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The Natural Thyroid Diet

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RET/PTC

period

positive

RET/PTC1

RET/PTC3

types

<lOyears

40/61 (66%)

23%

60%

13%

>10 years

60/130 (46%)

65%

23%

5%

* Modified from Rabes et al. (2000} (48) with permission.

* Modified from Rabes et al. (2000} (48) with permission.

population, being reported at 52-87% (49-51). Exposure to ionizing radiation not only results in a higher prevalence in RET/PTC, but also promotes the fusion of RET to the unusual rearrangement partners, since seven out of eight novel RET/PTC types have been detected in tumors associated with radiation exposure. The novel types comprised up to 13% of all rearrangements found in post-Chernobyl tumors (48) (Table 2).

The fact that post-Chernobyl tumors arising shortly after exposure had mostly RET/PTC3 and those after a longer latent period harbored predominantly RET/PTC 1 suggests at least two possibilities. First, radiation may be more effective in inducing RET/PTC3, whereas other factors (still unknown), responsible for the majority of thyroid cancers that are not associated with radiation exposure, lead mostly to RET/PTC1. Second, it is conceivable that radiation is equally efficient in generation of both types, but tumors initiated by RET/PTC3 have a higher growth rate and manifest several years earlier. The latter possibility is supported by the animal experiments demonstrating that RET/PTC3 transgenic mice develop more malignant phenotype and metastatic disease as compared to RET/PTC1 animals (52, 53), and by recent in-vitro functional studies showing that RET/PTC3 is a more potent activator of MAPK signaling pathway and more efficient in promoting proliferation of cultured thyroid cells than RET/PTC 1 (54).

The occurrence of RET/PTC has been observed after high-dose irradiation of human undifferentiated thyroid carcinoma cells (55) and of fetal human thyroid tissues transplanted into SCID mice (56, 57). In both studies, the rearrangements were detected by RT-PCR as soon as 2 days after exposure. In addition, fetal thyroid cells revealed both RET/PTC 1 and RET/PTC3 7 days after irradiation, while only RET/PTC 1 persisted and was detectable 2 months later (57). The effective dose of radiation in both studies was high (50 Gy) and lethal for dividing cells, and the cells irradiated in the study by Ito and colleagues (55) were already highly transformed and hence more susceptible to develop secondary genetic defects. Nevertheless, these observations suggest that radiation exposure may lead to the generation of RET/PTC rearrangements in thyroid cells.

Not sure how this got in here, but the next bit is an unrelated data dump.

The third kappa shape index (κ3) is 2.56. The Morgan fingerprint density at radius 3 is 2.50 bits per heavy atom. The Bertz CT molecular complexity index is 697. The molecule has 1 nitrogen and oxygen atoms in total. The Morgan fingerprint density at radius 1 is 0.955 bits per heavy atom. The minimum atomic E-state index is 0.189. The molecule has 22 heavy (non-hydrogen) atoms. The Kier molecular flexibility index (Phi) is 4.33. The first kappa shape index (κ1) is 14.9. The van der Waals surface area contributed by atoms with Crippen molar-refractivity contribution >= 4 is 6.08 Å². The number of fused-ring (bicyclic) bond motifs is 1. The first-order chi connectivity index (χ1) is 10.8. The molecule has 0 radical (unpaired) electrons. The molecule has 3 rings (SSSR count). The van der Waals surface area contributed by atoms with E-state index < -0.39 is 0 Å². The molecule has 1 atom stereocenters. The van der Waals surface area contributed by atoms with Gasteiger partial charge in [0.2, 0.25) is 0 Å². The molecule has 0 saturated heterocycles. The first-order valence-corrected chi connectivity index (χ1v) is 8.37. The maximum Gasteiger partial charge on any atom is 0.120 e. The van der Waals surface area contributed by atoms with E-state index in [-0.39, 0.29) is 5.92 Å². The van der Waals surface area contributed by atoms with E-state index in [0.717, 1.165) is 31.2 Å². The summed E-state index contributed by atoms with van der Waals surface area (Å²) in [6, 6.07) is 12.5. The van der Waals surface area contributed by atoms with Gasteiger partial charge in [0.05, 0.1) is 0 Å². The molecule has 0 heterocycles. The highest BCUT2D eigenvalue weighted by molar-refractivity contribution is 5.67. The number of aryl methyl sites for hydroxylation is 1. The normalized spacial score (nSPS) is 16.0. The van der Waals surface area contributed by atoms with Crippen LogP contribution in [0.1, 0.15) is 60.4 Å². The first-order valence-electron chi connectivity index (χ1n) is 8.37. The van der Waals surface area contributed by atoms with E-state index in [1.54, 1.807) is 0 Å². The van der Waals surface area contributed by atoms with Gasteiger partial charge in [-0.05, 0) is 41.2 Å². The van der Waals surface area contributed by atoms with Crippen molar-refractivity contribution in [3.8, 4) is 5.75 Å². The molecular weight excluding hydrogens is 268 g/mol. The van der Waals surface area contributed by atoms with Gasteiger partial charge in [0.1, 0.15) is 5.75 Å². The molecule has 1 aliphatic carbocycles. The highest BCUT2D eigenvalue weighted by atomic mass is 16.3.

Potential mechanisms of RET/PTC generation after radiation exposure

The high prevalence of RET/PTC in post-Chernobyl children and in populations affected by other types of environmental and therapeutic exposures as well as the in-vitro studies provide strong evidence for the association between ionizing radiation and RET/PTC rearrangement. The role of radiation appears particularly important for the RET/PTC3 type, since its high prevalence was uniquely associated with papillary carcinomas developed shortly after the Chernobyl accident. The mechanisms of RET/PTC generation in thyroid cells after radiation have been a subject of extensive study over the last years.

Analysis of the breakpoint sites revealed no long-sequence homology between the DNA regions involved in RET/PTC1 fusion in sporadic tumors (58) and in RET/PTC3 in post-Chernobyl carcinomas (59, 60), establishing that these rearrangements result from illegitimate rather than homologous recombination. When the breakpoint sites within the RET and ELE1 genes were mapped and analyzed in 12 post-Chernobyl tumors with RET/PTC3, it appeared that in each tumor the relative position of a breakpoint in the RET gene corresponded to the location of a breakpoint in the ELE1 gene (60). Specifically, after aligning the genes in opposite orientations, the breakpoints were locatedjust across from each other in 5 (42%) tumors (Figure 3, A), while in other tumors they could be aligned by sliding one gene with respect to another (Figure 3, B, C). Similar pattern could be deducted from another study where the breakpoints in 22 post-Chernobyl tumors with RET/PTC3 were characterized (61). Such predilection for the breakpoint site in one gene to correspond to the breakpoint site located within the certain region of the other gene suggests the presence of a stable spatial relationship between these two chromosomal loci within the nucleus (Figure 3).

If the interaction between these loci exists, it should involve folding of chromosome 10 where both RET and ELE1 genes reside separated by a linear distance of ~18 Mb. This is conceivable since one of the levels of DNA packaging involves chromatin arrangement into loops of different size attached to a chromosomal backbone (62). Therefore, although two chromosomal loci are located at a considerable linear distance from each other, they may be closely spaced in the interphase nucleus because of their location at specific areas of chromosomal loop(s).

Indeed, it has been recently demonstrated that chromosomal regions containing the RET and H4 genes are non-randomly positioned with respect to each other in the interphase nuclei of normal thyroid follicular cells (63). Utilizing fluorescence in situ hybridization, two-dimensional distances between RET and H4 were measured in

"lOObp

1670bp
1843bp

1843bp